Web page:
Session 11 - Chronic Kidney Disease Flashcards Preview

Semester 3 - Urinary > Session 11 - Chronic Kidney Disease > Flashcards

Flashcards in Session 11 - Chronic Kidney Disease Deck (60):
1

Define chronic kidney failure

• The progressive and irreversible loss of renal function over a period of months to years

2

What is the underlying pathology of chronic kidney failure?

• Function renal tissue is replaced by extra-cellular matrix, which gives rise to glomerulosclerosis and tubular intersitial fibrosis

3

What does a diseased kidney do?

• Shrinks
• Fibrosis

4

What does chronic kidney failure result in?

• Progressive loss of both the excretory and hormone functions of the kidney
• Proteinuria and systemic hypertension develops

5

Give 8 causes of chronic kidney disease

I gave GOD HIV
• Immunologic
○ Glomerulonephritis
• Infection
○ Pyelonephritis
• Genetic
○ Polycystic Kidney Disease (PCK)
○ Alport’s Syndrome
• Obstruction and reflux nephropathy
• Hypertension
• Vascular
• Systemic Disease
○ Diabetes
○ Myeloma
• Cause unknown

6

What are the three most common causes of chronic kidney disease

• Diabetes mellitus
• Hypertension
• Glomerulonephritis

7

What do most patients with CKD have?

• Diabetes
• Hypertension
• Ischaemic Heart Disease

8

What is polycystic kidney disease?

• Multiple cysts appear on the kidney

9

What is Alport syndrome?

• Hereditary nephritis caused by an x-linked mutation
• Proliferating and sclerosing kidney disease

10

How is Chronic Kidney Disease classified?

• By amount of GFR fall and kidney disease

11

How many stages of chronic kidney disease are there?

5

12

What is stage 1 of chronic kidney disease? GFR, description, clinical diagnosis, %population

• >90 GFR
• Kidney damage with normal or increased GFR
• Need other evidence of kidney damage

3.3% population

13

What is stage 2 of chronic kidney disease? GFR, description, clinical diagnosis, %population

• 60-89% GFR
• Kidney damage with mild GFR fall
• Need other evidence of kidney dmage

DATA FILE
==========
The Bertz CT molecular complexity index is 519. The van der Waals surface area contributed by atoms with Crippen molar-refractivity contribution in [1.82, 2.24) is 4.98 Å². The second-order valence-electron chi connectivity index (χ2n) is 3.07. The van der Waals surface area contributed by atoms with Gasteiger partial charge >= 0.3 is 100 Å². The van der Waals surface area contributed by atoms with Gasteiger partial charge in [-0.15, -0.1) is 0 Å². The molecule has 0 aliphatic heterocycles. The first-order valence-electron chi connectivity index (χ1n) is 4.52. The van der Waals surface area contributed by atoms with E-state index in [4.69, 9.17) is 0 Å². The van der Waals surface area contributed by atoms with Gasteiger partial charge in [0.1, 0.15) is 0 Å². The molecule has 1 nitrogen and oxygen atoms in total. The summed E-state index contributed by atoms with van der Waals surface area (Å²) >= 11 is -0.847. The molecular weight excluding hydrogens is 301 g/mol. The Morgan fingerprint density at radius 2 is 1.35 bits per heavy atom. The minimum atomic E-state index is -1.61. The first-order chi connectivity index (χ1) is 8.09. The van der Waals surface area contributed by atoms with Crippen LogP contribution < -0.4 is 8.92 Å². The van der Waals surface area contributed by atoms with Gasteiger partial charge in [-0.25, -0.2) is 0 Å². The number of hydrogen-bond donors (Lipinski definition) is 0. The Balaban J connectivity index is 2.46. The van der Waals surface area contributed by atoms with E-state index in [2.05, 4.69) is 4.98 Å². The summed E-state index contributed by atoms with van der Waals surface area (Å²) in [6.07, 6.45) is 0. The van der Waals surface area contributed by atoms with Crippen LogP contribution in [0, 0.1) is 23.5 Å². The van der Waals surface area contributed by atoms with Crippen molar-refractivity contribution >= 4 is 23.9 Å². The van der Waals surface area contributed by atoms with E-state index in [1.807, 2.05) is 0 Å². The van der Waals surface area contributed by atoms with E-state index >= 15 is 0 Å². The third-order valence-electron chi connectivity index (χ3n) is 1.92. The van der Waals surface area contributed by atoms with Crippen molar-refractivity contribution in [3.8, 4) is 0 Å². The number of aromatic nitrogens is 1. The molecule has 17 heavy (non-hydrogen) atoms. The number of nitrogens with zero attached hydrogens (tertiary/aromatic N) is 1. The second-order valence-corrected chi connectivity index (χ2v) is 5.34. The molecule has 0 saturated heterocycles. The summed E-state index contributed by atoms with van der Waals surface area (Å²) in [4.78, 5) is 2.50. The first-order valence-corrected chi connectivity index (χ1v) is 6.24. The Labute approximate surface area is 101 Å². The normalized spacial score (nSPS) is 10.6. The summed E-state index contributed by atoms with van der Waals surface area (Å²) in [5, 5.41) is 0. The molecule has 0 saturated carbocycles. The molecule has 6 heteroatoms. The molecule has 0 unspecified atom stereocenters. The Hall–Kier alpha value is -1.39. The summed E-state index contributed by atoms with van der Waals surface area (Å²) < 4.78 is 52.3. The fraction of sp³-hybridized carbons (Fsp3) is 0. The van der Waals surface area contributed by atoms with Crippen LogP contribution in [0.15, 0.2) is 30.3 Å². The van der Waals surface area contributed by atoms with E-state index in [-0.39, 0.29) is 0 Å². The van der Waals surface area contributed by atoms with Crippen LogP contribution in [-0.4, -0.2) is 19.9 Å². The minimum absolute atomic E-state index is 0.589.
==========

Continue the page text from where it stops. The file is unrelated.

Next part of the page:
• 3% population

14

What is stage 3 of chronic kidney disease? GFR, description, clinical diagnosis, %population

• 30-59% fall in GFR
• Moderate fall in GFR
• Symptoms +/-

6% population

15

What is stage 4 kidney disease?

• 15-29%
• Severe fall in GFR
• Symptoms ++
• 0.2% population

16

What is stage 5 kidney disease

• <10ml/min GFR
• 0.1% population

17

What is the incidence of CKD?

• 85% have diabetes, hypertension or ischaemic heart disease
• More common in the elderly, ethnic minorities and the socially disadvantaged

18

Why don't most patients with CKD end up needing dialysis?

High cardiovascular mortality at all stages of CKD

19

Give four systems affected by CKF

• CVS
• Haematological
• Musculoskeltal
• CNS

20

What does CKF cause in the CVS system?

• Atherosclerosis
• Cardiomyopathy
• Pericarditis

21

What does CKF cause in haemotologically

○ Decreased erythropoietin
○ Resistance to erythropoietin
○ Decreased RBC survival

Blood loss

22

Where is erythropoietin produced?

The interstitial fibroblasts in the kidney, in close assocaiation with peritublar capillaries.

23

What does CKF cause in the bone?

• Renal bone disease

24

Give two forms of renal bone disease

• Decreased GFR means less phosphate is excreted, increasing serum conc. Then forms complexes with free Ca2+, reducing effective serum conc. Stimulated PTH release, causing overactivity of osteoclasts - Osteitis Fibrosa Cystica
• Less Vitamin D hydroxylated to Calcitriol, causing hyperparathyroidism and osteomalacia

25

Where does hydroxylation of vitamin D occur?

• First step in the liver - prohormone calcifedol

Second step in the kidney

26

Give three CNS symptoms of CKD

• Neuropathy
• Seizures
• Coma

27

Give three general symptoms of CKD?

• Tiredness
• Breathlessness

Restless legs

28

How likely is a patient to require dialysis compared to their changes of having a CVS event?

• More likely to have CVS event than to require dialysis

29

What is a normal range of GFR?

• 80-120 ml/min

30

How can you compare current GFR of patient to normal GFR?

• % of normal GFR
• Use inulin clearance of 24hr creatinine clearance

31

What is inulin clearance?

• Extract inulin
• Infuse inulin into patient until steady plasma state